The bean you need! Zuni Gold from Rancho Llano Seco in Chico, California

Zuni Gold beans from Rancho Llano Seco, Chico California


My first thought when it became clear the pandemic was going to keep us all locked down for weeks or months, was, oh boy, a lot of people are going to have to learn to cook! No more grabbing lunch at the food truck with coworkers, or meeting up with friends for tapas and sangria. No brunch! Every meal would have to be from home. Processed foods are expensive, especially if you’ve been furloughed from work. For those of you that ‘don’t cook’, or don’t like to cook or are too busy to cook I offer you beans! Dried beans have to be one of the easiest things to cook. And they are also incredibly versatile. I make a big batch of beans once a week and store them in the fridge and freezer and use them throughout the week. You can toss them into salads, roast them into a crunchy snack, puree them into a hummus, mash them into a mock tuna salad, throw them in get the idea. 


Zuni Gold from Rancho Llano Seco, Chico California


I knew I wanted to feature beans in one of our monthly boxes and was so excited to partner with Rancho Llano Seco in Chico, California for our August box. Llano Seco is famous in this area for their humanely and sustainably raised animal products found in craft butcher shops and at farmers markets. But they also grow an array of heirloom beans. Heirloom beans are typically rare, and difficult to find varieties that are not grown by the large commodity growers. Usually because heirloom beans often don’t yield as much as a commodity bean, they are fussier to grow and hence they fall out of favor with farmers. But what heirloom beans lack in production they make up for in flavor and texture. I promise you if you make a pot of dried beans you will not ever want to eat a canned bean again. 


No Spray sign, Rancho Llano Seco, Chico California


Zuni Golds are pretty little beans that are shiny white and speckled desert orange. They originated in the four corners of the Southwest, where Colorado, Utah, Arizona and New Mexico all meet. They are thought to be part of the three sisters agricultural trilogy of southwestern cooking – corn, squash and beans. Corn provides a trellis for the beans, and the squash shades the ground so other plants don’t move in. Zuni Gold beans are a culinary treasure as are the other beans Llano Seco grows. In fact Zuni Golds, like Blenheim Apricots in The Good Stuff’s Chili Apricot Jam, also in our August box, are in Slow Food USA's Ark of Taste as well. 


Cowboys, Rancho Llano Seco, Chico, California


Rancho Llano Seco is also a treasure. The rancho is one of the last intact land grants from Mexico from the 1840’s. The Thieriot family have been stewards of that land for six generations. Their ancestors incorporated it in the 1860’s, which ensures that it doesn't get over-developed and provides wildlife corridors and protects the waterways it is surrounded by. For 150 years their farming practices have honored the natural landscape and hedgerows of riparian wetland and oak savannas along the river providing habitat for beneficial insects and which promote natural biodiversity.  They utilize recognized organic methods of cover cropping and heavy crop rotation to keep the soil vital and fertile.

Llano Seco also raises hormone and antibiotic free cattle and pigs, and produces cured meats, walnuts and ancient grains. Their cattle are grass fed and managed by cowboys on horseback. Their pigs are pasture raised in a zero waste facility. This family owned operation is tiny by comparison to big beef and pork operations, but that is what sets it apart. They are able to manage it with a small team, and stay aligned with their philosophies of land stewardship and holistic approach to ranching. Learn more about Rancho Llano Seco and meet Charlie Thieriot by watching our video below.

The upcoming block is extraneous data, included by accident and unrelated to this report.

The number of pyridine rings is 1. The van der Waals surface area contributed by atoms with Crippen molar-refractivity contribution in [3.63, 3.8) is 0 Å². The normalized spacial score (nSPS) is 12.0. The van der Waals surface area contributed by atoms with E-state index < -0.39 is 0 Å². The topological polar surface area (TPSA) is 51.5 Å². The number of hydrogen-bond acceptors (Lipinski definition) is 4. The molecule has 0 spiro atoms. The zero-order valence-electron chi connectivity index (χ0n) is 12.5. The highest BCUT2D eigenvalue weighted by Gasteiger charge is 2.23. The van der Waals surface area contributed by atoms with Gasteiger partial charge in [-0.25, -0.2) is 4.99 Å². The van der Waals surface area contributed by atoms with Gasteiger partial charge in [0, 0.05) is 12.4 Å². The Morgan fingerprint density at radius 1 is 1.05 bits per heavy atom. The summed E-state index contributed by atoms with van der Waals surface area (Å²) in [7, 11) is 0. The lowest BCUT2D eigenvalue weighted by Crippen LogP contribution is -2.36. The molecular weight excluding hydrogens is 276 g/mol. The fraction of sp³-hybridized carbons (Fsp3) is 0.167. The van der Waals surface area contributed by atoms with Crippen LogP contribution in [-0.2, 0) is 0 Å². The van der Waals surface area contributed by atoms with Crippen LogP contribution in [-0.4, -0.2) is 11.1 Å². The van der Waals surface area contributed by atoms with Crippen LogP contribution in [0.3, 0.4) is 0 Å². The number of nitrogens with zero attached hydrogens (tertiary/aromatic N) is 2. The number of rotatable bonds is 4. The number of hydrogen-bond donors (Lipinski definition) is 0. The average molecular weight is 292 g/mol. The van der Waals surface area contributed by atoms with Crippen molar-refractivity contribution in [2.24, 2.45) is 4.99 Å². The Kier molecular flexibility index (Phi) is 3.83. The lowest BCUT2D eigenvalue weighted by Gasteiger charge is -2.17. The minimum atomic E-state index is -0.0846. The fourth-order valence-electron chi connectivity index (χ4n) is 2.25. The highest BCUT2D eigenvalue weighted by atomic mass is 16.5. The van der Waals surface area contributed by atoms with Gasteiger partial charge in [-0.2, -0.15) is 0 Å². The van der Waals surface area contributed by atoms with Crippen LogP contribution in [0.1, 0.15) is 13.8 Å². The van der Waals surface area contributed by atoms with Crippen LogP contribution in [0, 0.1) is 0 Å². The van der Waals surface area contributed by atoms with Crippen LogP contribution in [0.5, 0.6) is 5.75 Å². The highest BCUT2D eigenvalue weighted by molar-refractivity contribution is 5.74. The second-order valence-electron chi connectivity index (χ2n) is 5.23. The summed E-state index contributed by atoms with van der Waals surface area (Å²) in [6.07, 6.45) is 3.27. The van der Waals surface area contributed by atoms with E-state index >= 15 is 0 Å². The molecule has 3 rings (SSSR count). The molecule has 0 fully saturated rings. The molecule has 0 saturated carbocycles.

Now I am going to share with you how to make a pot of beans that can’t fail. Keep in mind, if you are a regular cooker of beans, these beans are fresh, and will not need as much time as commodity beans. Have fun with it. Let me know how it goes, and what you make with them. I would love to hear from you. 



Slow Cooked Beans


  • Dried Bean (any amount from 1 cup to 3 cups, or 1lb)
  • Filtered water
  • Good salt


  • Slow cooker (if you do not have a slow cooker, a dutch oven is next best)
  • Strainer


Rinse beans in a strainer to remove any residual dust. Place beans in slow cooker. Cover with water by at least 2 or 3 inches. Cover and cook on high for 2.5 - 3.5 hours. Check water now and then and add more as needed. Begin checking doneness at 2.5 hours. Be sure to stir and check more than one bean.  I usually check once and wait a few minutes and go back and check a second time. I think because the beans are always so good, I immediately think they are perfect. You want them firm, but not too firm. Once they are close to done, add salt to taste. Start with about a tablespoon and let it mingle for 20 minutes and taste again. That's it. You now have a pot of beans you can use all week long. 

Cool completely to store in a mason jar in the fridge, or freeze. I like to drain and freeze them without liquid in a mason jar, but you can freeze them with or without the cooking liquid in a jar or ziplock.  Just be sure they are completely cool before doing so. 

If you do not have a dutch oven, heat the beans and water on the stove. Heat oven to 325 degrees and set your racks so your pot will fit in the oven. Once you have the beans simmering, remove from the stove and put cover the pot and put in the oven. Cook for 2-3 hours, same as above. Add salt at the end and let the beans absorb it. 

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